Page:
The Horn of Africa

One of the Horn of Africa's long-time scholars, Christopher Clapham, wrote "The Horn of Africa: State Formation and Decay" (2017), with Oxford University Press. A lot of the book, expectedly, focuses on Ethiopia. And, unfortunately for Clapham, the world of Ethiopia and the Horn has changed dramatically since. The book is accessible, which is often a nicer way to say this is not a detailed academic book for experts of the area but for students and/or generalists who might be interested to learn about the region. I am sure experts will read this book / have read this book, but may take away comparatively less (that said, a number of leading academics of the region have cited this book). I collected a few notes on ethnicity and on the Somali state, which are below:

"All ethnicities, nonetheless, are to some extent fluid, and this fluidity is encouraged in the societies of the northern highlands by the principle of bilateral descent. Whereas in most African cultures, to which lineage is characteristically extremely important, descent is traced primarily either through the male (patrilineal) or female (matrilineal) line, in this region each enjoyed a broadly equal status, and hereditary rights in land in particular could be claimed either through one's father or one's mother. This made it relatively easy to blur one's identity, by selectively emphasising the most advantageous line." (p. 13)

"The genie of ethnicity, however, once unleashed, could not be put back in its bottle. The assumption, derived from the TPLF's (and especially Meles Zenawi's) ideological commitment to Marxism, that ethnicity was no more than a superstructural phenomenon derived from economic exploitation, which could in turn be neutralised by representation and development, proved utterly inadequate. Instead, predictably enough, ethnic identities have become increasingly entrenched within a system that had been intended to nullify them. A new politics of identity has emerged, despite (and not least within) a hegemonic party that has become decreasingly able to control the forces of proliferation that it did not create (since these were already implicit in the mismatch between the state and its population), but which it had at least sought to manage." (p. 107)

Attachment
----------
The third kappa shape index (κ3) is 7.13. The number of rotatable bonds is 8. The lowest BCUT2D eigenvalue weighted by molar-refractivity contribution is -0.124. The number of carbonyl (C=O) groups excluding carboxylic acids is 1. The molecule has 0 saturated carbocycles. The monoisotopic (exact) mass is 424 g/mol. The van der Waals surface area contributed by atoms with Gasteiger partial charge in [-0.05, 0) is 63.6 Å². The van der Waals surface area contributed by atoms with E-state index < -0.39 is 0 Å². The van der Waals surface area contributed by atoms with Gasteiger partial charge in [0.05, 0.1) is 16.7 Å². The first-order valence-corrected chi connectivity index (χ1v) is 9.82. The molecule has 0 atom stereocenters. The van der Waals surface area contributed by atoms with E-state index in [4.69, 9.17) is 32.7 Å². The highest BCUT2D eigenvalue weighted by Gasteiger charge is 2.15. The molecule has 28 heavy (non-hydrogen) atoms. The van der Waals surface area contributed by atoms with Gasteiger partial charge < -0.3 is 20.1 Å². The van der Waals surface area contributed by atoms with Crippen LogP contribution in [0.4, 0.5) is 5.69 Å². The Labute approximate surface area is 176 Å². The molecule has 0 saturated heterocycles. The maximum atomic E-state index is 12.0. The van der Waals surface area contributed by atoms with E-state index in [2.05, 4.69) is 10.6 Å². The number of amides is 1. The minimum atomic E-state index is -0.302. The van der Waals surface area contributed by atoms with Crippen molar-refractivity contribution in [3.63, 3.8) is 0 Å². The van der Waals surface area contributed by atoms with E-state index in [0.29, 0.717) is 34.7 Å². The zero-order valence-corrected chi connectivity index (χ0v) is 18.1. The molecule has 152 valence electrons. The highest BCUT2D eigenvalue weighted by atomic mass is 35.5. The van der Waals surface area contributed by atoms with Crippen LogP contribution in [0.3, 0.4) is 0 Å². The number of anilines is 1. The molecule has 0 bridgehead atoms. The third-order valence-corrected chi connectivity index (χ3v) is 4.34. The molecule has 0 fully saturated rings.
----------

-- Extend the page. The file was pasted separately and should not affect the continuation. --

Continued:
"Somali societies have operated in the absence of formal government institutions in a way that could scarcely be conceived in the agricultural highlands of the Horn, where the breakdown of hierarchical control has been coterminous with violence. Nowhere is this clearer than in the operation of an economy that has functioned with remarkable efficiency despite the lack of overall political control, and has in the process spared many Somalis the levels of destitution that statelessness might have been expected to bring with it." (p. 149) 

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Power & Politics in the Horn of Africa

Alex de Waal is one the world's most well versed scholars on East African politics, and has been intimately engaged with the region for decades. His 2015 book, "The Real Politics of the Horn of Africa: Money, War and the Business of Power," is essential reading for those interested in the region, or the intersection of politics and power broadly. Continuing the "thought provokers" series, a selection of quotes for this book follows, although highly recommended for full-length reading.